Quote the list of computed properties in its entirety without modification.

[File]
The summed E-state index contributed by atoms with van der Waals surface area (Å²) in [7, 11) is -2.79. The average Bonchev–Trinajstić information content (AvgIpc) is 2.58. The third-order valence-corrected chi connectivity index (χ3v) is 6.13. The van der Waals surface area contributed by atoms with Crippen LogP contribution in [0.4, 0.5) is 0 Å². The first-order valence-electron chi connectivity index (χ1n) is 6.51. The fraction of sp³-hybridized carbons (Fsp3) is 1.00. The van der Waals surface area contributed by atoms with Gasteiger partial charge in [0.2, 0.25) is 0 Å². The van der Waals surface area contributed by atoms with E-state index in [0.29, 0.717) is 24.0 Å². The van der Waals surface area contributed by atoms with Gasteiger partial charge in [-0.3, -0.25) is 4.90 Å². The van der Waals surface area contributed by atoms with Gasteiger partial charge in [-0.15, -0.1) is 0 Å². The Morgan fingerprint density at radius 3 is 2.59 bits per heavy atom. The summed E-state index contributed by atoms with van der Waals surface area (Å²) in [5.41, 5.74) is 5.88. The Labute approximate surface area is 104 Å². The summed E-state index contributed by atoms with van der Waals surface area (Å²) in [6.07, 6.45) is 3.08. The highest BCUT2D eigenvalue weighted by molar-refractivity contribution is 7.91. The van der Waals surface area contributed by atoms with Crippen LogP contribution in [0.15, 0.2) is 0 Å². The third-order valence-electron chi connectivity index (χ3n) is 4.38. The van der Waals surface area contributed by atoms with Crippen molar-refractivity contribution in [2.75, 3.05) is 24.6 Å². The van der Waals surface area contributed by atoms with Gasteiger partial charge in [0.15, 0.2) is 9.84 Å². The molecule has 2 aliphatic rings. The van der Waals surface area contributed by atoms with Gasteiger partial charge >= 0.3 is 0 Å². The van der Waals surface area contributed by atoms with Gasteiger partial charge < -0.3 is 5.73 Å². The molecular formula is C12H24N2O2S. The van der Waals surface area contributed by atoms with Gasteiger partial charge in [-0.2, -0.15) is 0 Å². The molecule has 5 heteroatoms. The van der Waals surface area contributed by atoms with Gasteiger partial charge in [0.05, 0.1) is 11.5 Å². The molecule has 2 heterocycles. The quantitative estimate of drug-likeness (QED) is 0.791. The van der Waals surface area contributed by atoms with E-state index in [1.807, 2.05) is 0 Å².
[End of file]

The summed E-state index contributed by atoms with van der Waals surface area (Å²) in [7, 11) is -2.79. The average Bonchev–Trinajstić information content (AvgIpc) is 2.58. The third-order valence-corrected chi connectivity index (χ3v) is 6.13. The van der Waals surface area contributed by atoms with Crippen LogP contribution in [0.4, 0.5) is 0 Å². The first-order valence-electron chi connectivity index (χ1n) is 6.51. The fraction of sp³-hybridized carbons (Fsp3) is 1.00. The van der Waals surface area contributed by atoms with Gasteiger partial charge in [0.2, 0.25) is 0 Å². The van der Waals surface area contributed by atoms with E-state index in [0.29, 0.717) is 24.0 Å². The van der Waals surface area contributed by atoms with Gasteiger partial charge in [-0.3, -0.25) is 4.90 Å². The van der Waals surface area contributed by atoms with Gasteiger partial charge in [-0.15, -0.1) is 0 Å². The Morgan fingerprint density at radius 3 is 2.59 bits per heavy atom. The summed E-state index contributed by atoms with van der Waals surface area (Å²) in [5.41, 5.74) is 5.88. The Labute approximate surface area is 104 Å². The summed E-state index contributed by atoms with van der Waals surface area (Å²) in [6.07, 6.45) is 3.08. The highest BCUT2D eigenvalue weighted by molar-refractivity contribution is 7.91. The van der Waals surface area contributed by atoms with Crippen LogP contribution in [0.15, 0.2) is 0 Å². The third-order valence-electron chi connectivity index (χ3n) is 4.38. The van der Waals surface area contributed by atoms with Crippen molar-refractivity contribution in [2.75, 3.05) is 24.6 Å². The van der Waals surface area contributed by atoms with Gasteiger partial charge in [0.15, 0.2) is 9.84 Å². The molecule has 2 aliphatic rings. The van der Waals surface area contributed by atoms with Gasteiger partial charge >= 0.3 is 0 Å². The van der Waals surface area contributed by atoms with Gasteiger partial charge < -0.3 is 5.73 Å². The molecular formula is C12H24N2O2S. The van der Waals surface area contributed by atoms with Gasteiger partial charge in [-0.2, -0.15) is 0 Å². The molecule has 5 heteroatoms. The van der Waals surface area contributed by atoms with Gasteiger partial charge in [0.05, 0.1) is 11.5 Å². The molecule has 2 heterocycles. The quantitative estimate of drug-likeness (QED) is 0.791. The van der Waals surface area contributed by atoms with E-state index in [1.807, 2.05) is 0 Å².